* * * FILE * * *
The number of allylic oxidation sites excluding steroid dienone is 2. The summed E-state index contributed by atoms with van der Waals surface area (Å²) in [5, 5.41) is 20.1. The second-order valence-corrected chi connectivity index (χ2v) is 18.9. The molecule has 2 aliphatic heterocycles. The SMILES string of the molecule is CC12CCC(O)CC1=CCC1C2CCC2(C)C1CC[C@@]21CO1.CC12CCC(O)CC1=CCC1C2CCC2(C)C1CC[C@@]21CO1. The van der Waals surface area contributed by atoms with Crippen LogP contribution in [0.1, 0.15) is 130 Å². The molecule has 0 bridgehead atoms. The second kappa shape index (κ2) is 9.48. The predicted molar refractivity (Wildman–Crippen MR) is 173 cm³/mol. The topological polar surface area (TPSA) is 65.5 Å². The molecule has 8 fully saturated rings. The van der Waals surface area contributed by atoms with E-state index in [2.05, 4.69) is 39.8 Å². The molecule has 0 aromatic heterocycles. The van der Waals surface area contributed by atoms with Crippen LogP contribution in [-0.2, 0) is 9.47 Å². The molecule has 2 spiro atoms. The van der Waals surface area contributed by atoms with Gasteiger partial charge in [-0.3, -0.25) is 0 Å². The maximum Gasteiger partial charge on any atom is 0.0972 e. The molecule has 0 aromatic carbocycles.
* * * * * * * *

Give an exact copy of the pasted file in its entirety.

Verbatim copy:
The number of allylic oxidation sites excluding steroid dienone is 2. The summed E-state index contributed by atoms with van der Waals surface area (Å²) in [5, 5.41) is 20.1. The second-order valence-corrected chi connectivity index (χ2v) is 18.9. The molecule has 2 aliphatic heterocycles. The SMILES string of the molecule is CC12CCC(O)CC1=CCC1C2CCC2(C)C1CC[C@@]21CO1.CC12CCC(O)CC1=CCC1C2CCC2(C)C1CC[C@@]21CO1. The van der Waals surface area contributed by atoms with Crippen LogP contribution in [0.1, 0.15) is 130 Å². The molecule has 0 bridgehead atoms. The second kappa shape index (κ2) is 9.48. The predicted molar refractivity (Wildman–Crippen MR) is 173 cm³/mol. The topological polar surface area (TPSA) is 65.5 Å². The molecule has 8 fully saturated rings. The van der Waals surface area contributed by atoms with E-state index in [2.05, 4.69) is 39.8 Å². The molecule has 0 aromatic heterocycles. The van der Waals surface area contributed by atoms with Crippen LogP contribution in [-0.2, 0) is 9.47 Å². The molecule has 2 spiro atoms. The van der Waals surface area contributed by atoms with Gasteiger partial charge in [-0.3, -0.25) is 0 Å². The maximum Gasteiger partial charge on any atom is 0.0972 e. The molecule has 0 aromatic carbocycles.